Sisters, Oregon is one of the few remaining Old West towns that was established in the early 1800s. The town started to come to life in 1840 when the first Sisters Rodeo was held and has continued to thrive and modernize over the years.

Sisters, Oregon is located in the foothills of the Three Sisters Mountains and as a suburb of Bend, Oregon.

It is a community that enjoys the outdoors and revels in its artistic residents.

The people of Sisters are extremely diverse and offer plenty of artistic events, sports, and outdoor activities. The first weekend of September is when the very popular Sisters Folk Festival is held, which features music and art from the local area.

#13 – Lincoln City

Population: 8,386
Must See: Summer Kite Festival, the Cascade Head Trail, and Devil’s Lake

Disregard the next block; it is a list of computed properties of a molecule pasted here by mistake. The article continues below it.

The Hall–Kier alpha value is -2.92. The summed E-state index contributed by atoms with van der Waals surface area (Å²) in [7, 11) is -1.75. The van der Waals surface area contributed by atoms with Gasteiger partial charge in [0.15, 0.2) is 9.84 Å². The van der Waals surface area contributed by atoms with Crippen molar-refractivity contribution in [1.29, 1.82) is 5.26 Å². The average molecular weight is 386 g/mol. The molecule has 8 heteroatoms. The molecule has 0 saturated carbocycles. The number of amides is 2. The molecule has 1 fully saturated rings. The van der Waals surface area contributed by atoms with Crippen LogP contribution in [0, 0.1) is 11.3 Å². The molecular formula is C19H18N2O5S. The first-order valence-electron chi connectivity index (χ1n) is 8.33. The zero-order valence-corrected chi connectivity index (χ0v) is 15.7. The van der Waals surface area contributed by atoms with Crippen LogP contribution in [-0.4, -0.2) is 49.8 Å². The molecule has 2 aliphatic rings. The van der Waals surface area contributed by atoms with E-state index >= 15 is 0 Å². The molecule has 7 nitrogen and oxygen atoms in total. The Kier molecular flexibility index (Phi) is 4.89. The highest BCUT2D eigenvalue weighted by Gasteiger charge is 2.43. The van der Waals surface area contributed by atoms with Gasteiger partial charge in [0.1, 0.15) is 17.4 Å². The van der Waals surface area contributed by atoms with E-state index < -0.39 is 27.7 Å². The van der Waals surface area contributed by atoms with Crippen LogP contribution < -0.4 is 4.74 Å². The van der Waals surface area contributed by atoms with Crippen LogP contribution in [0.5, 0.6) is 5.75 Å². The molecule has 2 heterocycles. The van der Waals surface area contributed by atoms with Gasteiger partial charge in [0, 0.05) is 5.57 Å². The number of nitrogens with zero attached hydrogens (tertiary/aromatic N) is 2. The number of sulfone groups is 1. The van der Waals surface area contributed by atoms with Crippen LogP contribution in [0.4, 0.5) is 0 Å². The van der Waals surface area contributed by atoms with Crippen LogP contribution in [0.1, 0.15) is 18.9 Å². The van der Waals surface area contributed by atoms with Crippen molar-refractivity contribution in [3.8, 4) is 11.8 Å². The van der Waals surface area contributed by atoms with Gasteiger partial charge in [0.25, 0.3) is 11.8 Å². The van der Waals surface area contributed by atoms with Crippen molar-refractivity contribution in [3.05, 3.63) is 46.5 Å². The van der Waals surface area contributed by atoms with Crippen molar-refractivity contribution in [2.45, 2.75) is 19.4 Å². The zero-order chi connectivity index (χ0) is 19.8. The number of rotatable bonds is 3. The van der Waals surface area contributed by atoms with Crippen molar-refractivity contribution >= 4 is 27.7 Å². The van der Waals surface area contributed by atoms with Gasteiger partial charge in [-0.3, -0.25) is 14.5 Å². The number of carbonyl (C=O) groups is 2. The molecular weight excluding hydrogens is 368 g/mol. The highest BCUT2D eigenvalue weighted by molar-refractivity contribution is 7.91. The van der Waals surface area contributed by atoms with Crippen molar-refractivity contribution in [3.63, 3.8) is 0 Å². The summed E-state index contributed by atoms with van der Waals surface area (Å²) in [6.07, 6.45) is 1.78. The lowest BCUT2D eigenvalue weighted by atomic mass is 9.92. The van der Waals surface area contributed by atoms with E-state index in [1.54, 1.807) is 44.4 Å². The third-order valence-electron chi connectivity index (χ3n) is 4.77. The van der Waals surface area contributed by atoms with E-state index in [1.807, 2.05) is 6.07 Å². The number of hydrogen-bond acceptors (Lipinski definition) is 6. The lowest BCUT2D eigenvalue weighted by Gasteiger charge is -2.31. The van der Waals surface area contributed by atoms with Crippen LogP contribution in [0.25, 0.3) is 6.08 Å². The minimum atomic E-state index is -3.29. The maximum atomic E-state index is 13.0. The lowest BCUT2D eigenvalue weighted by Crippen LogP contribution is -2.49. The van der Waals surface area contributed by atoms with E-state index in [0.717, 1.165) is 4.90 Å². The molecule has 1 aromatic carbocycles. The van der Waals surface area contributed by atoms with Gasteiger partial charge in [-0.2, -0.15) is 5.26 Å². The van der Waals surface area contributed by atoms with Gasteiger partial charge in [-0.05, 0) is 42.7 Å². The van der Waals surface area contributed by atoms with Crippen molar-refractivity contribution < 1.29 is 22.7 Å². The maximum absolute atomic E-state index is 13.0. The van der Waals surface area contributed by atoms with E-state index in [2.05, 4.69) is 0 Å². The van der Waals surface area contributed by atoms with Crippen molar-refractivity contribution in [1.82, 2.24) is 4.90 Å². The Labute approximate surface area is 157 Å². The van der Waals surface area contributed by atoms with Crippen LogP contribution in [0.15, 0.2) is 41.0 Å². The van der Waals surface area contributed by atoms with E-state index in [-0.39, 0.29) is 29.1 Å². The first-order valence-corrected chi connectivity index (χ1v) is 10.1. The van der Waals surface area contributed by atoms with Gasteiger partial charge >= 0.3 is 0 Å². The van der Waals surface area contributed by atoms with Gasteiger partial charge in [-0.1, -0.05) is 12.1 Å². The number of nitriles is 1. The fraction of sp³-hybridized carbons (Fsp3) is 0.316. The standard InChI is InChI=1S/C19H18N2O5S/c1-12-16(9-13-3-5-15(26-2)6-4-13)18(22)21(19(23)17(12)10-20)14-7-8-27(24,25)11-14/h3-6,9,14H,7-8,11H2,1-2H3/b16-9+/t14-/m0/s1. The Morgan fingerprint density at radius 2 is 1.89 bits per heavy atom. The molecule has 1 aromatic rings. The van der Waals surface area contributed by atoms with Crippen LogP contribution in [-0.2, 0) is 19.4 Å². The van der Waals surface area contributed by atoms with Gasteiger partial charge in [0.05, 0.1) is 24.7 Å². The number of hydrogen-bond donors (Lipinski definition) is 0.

Lincoln City, Oregon was incorporated in 1965 when the areas of Delake, Oceanlake, Taft, Cutler City, and Nelscott were all brought together into one city.

Instead of causing confusion and controversy by using one of the five area names to name the new city, a local school student submitting a winning entry in a contest used to name Lincoln City.

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Lincoln City, Oregon has some of the most picturesque hiking trails in the state. It is a community of people who enjoy unique arts such as glass, and businesses that offer plenty of local cuisine and unique shopping opportunities.

Lincoln City is filled with local restaurants such as the Wild Flower Grill and the Hearth and Table. Devil’s Lake is a recreation area where guests can swim, fish, water ski, and even go kiteboarding.

The Summer Kite Festival fills the sky with color, and the Cascade Head Trail offers some breathtaking views.

#14 – Cannon Beach

Population: 1,692
Must See: Summer Sand Castle Building Contest, the NorthWest POINT, and the Cannon Beach Distillery